RFR: 8022213 Intermittent test failures in java/net/URLClassLoader (Add jdk/testlibrary/FileUtils.java)
dan.xu at oracle.com
Thu Nov 7 18:26:35 PST 2013
On 11/07/2013 11:04 AM, Alan Bateman wrote:
> On 07/11/2013 14:59, Chris Hegarty wrote:
>> Given both Michael and Alan's comments. I've update the webrev:
>> 1) more descriptive method names
>> 2) deleteXXX methods return if interrupted, leaving the
>> interrupt status set
>> 3) Use Files.copy with REPLACE_EXISTING
>> 4) Use SimpleFileVisitor, rather than FileVisitor
> This looks better although interrupting the sleep means that the
> deleteXXX will quietly terminate with the interrupt status set (which
> could be awkward to diagnose if used with tests that are also using
> Thread.interrupt). An alternative might be to just throw the
> IOException with InterruptedException as the cause.
In the method, deleteFileWithRetry0(), it assumes that if any other
process is accessing the same file, the delete operation,
Files.delete(), will throw out IOException on Windows. But I don't see
this assumption is always true when I investigated this issue on
intermittent test failures.
When Files.delete() method is called, it finally calls DeleteFile or
RemoveDirectory functions based on whether the target is a file or
directory. And these Windows APIs only mark the target for deletion on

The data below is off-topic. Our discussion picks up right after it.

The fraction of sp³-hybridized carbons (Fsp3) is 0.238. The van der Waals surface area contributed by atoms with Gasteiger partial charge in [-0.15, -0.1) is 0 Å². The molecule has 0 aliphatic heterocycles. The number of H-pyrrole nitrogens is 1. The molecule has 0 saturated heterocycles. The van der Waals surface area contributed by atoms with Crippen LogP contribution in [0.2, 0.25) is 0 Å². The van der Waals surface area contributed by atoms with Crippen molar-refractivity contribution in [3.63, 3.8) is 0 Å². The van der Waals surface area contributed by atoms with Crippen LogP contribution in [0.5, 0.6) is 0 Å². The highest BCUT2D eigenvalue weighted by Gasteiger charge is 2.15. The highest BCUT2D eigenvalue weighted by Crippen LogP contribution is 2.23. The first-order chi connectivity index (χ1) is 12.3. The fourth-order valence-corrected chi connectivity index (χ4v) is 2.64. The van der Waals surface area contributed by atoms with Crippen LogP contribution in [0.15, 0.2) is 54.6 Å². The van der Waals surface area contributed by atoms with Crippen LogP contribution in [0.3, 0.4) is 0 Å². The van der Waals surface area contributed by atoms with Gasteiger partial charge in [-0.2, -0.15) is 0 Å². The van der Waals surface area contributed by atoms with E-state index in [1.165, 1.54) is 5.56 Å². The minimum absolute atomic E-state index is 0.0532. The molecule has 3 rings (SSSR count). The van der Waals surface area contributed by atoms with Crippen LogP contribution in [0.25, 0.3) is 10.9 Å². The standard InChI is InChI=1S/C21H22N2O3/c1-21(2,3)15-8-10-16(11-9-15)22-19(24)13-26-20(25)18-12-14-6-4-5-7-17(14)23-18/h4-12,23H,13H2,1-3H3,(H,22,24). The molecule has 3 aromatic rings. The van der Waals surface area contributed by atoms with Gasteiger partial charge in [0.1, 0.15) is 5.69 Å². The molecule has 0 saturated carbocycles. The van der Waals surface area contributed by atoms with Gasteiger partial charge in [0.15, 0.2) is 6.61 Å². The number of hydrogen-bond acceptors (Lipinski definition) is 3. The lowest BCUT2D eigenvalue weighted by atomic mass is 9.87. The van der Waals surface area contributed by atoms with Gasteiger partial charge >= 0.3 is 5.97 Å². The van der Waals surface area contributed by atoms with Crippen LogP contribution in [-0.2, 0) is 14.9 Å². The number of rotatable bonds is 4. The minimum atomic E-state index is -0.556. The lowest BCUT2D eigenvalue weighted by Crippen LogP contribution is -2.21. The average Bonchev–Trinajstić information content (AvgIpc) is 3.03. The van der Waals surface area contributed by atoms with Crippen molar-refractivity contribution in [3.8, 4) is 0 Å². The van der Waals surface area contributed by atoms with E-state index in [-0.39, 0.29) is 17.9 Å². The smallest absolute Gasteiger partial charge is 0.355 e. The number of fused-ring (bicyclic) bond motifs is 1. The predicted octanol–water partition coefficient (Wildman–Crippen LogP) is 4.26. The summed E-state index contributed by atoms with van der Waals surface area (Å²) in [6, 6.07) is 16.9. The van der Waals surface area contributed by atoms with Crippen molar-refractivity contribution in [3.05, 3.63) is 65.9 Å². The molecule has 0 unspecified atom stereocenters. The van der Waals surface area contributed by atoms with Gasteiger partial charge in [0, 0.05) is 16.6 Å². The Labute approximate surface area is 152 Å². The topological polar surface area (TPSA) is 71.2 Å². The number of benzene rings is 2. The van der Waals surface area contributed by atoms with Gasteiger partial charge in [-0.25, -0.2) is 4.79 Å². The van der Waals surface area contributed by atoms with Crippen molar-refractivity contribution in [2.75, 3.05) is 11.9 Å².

close and return immediately without waiting the operation to be
completed. If another process is accessing the file in the meantime, the
delete operation does not occur and the target file stays at
delete-pending status until that open handle is closed. It basically
implies that DeleteFile and RemoveDirectory is like an async operation.
Therefore, we cannot assume that the file/directory is deleted after
Files.delete() returns or File.delete() returns true.
When checking those intermittently test failures, I find the test
normally succeeds on the Files.delete() call. But due to the
interference of Anti-virus or other Windows daemon services, the target
file changes to delete-pending status. And the immediately following
operation fails due the target file still exists, but our tests assume
the target file is already gone. Because the delete-pending status of a
file usually last for a very short time which depends on the
interference source, such failures normally happens when we recursively
delete a folder or delete-and-create a file with the same file name at a
It is basically a Windows API design or implementation issue. I have
logged an enhancement, JDK-8024496, to solve it from Java library layer.
Currently, I have two strategies in mind. One is to make the delete
operation blocking, which means to make sure the file/directory is
deleted before the return. The other is to make sure the delete-pending
file does not lead to a failure of subsequent file operations. But they
both has pros and cons.
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